British Midnight Raid on Taranto Italy, 11-12 November, 1940
By John Dudek @ The Wargamer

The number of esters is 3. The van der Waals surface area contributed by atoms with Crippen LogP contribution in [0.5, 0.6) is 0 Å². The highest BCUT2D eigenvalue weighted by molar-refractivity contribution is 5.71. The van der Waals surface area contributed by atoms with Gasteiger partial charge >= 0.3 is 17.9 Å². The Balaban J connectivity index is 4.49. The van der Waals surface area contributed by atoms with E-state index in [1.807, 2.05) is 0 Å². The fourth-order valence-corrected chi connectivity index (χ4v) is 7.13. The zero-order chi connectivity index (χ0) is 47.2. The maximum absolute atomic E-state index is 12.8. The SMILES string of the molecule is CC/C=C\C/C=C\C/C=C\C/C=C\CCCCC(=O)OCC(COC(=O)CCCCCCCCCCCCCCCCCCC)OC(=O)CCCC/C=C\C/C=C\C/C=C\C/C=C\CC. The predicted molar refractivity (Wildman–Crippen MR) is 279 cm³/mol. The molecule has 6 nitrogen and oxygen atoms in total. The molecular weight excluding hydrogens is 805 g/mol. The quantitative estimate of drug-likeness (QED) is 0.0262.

The night-time skies over Taranto Italy were criss-crossed with dozens of blindingly brilliant shafts of probing, search light beams interspersed with cracking flak bursts and the staccato sound and sights of thousands of machine gun tracers arching upwards across the black sky like so many thousands of fireflies in search of a still unseen enemy. Air dropped flares suddenly lit up the Italian battleships and cruisers of their Battle Fleet anchored seemingly safe within its well protected harbor. Out of the darkness came a sight more appropriate from the past “Great War” of 1914-18 rather than this current Second World War. Nearly two dozen British Swordfish bi-plane torpedo aircraft approached flying low and slow for their final attack runs upon the capital ships of the Italian Battle Fleet. Within minutes three of the anchored battleships of the Regia Marina were staggered by numerous torpedo hits that sank one battleship and badly damaged two others, while badly damaging a heavy cruiser and two destroyers. Historically speaking the Taranto Raid was the very first successfully carrier launched air attack ever made against an enemy fleet. Following the British torpedo bombing raid only two of the three damaged Italian battleships were ever returned to active service. In one night, the Royal Navy succeeded in cutting down the size of the Italian battleship fleet by half, while tipping the balance of power in the Mediterranean once again back into her favor. For the remaining three years of Italian participation in World War II as a member of the Axis Powers, the Italian Battle Fleet avoided any further fully fledged fleet engagements against the Royal Navy, and no longer seriously sought to prevent British reinforcement from reaching North Africa or its Mediterranean colonies through the massed use of capital ships in a concerted fleet action.